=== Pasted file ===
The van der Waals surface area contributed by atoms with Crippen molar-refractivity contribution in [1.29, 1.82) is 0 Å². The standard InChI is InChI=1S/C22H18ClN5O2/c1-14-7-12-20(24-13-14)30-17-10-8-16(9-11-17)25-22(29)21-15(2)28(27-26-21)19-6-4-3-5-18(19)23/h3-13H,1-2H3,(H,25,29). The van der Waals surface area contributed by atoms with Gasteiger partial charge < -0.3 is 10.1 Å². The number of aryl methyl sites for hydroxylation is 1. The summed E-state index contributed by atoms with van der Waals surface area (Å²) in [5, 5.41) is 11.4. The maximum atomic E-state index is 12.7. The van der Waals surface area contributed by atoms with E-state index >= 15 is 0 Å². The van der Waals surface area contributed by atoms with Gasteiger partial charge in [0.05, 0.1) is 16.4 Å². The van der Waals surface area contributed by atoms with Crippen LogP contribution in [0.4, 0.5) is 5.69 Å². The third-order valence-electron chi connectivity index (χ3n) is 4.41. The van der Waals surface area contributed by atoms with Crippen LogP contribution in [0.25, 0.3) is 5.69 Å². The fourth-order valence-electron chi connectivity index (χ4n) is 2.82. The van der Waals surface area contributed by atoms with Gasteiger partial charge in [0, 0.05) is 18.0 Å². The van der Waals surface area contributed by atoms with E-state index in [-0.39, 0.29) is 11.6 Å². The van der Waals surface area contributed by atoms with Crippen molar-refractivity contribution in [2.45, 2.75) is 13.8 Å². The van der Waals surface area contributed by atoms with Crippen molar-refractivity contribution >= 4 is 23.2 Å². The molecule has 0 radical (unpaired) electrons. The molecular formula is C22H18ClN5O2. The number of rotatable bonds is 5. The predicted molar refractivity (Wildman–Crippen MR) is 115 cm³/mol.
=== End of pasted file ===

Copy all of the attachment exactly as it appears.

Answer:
The van der Waals surface area contributed by atoms with Crippen molar-refractivity contribution in [1.29, 1.82) is 0 Å². The standard InChI is InChI=1S/C22H18ClN5O2/c1-14-7-12-20(24-13-14)30-17-10-8-16(9-11-17)25-22(29)21-15(2)28(27-26-21)19-6-4-3-5-18(19)23/h3-13H,1-2H3,(H,25,29). The van der Waals surface area contributed by atoms with Gasteiger partial charge < -0.3 is 10.1 Å². The number of aryl methyl sites for hydroxylation is 1. The summed E-state index contributed by atoms with van der Waals surface area (Å²) in [5, 5.41) is 11.4. The maximum atomic E-state index is 12.7. The van der Waals surface area contributed by atoms with E-state index >= 15 is 0 Å². The van der Waals surface area contributed by atoms with Gasteiger partial charge in [0.05, 0.1) is 16.4 Å². The van der Waals surface area contributed by atoms with Crippen LogP contribution in [0.4, 0.5) is 5.69 Å². The third-order valence-electron chi connectivity index (χ3n) is 4.41. The van der Waals surface area contributed by atoms with Crippen LogP contribution in [0.25, 0.3) is 5.69 Å². The fourth-order valence-electron chi connectivity index (χ4n) is 2.82. The van der Waals surface area contributed by atoms with Gasteiger partial charge in [0, 0.05) is 18.0 Å². The van der Waals surface area contributed by atoms with E-state index in [-0.39, 0.29) is 11.6 Å². The van der Waals surface area contributed by atoms with Crippen molar-refractivity contribution in [2.45, 2.75) is 13.8 Å². The van der Waals surface area contributed by atoms with Crippen molar-refractivity contribution >= 4 is 23.2 Å². The molecule has 0 radical (unpaired) electrons. The molecular formula is C22H18ClN5O2. The number of rotatable bonds is 5. The predicted molar refractivity (Wildman–Crippen MR) is 115 cm³/mol.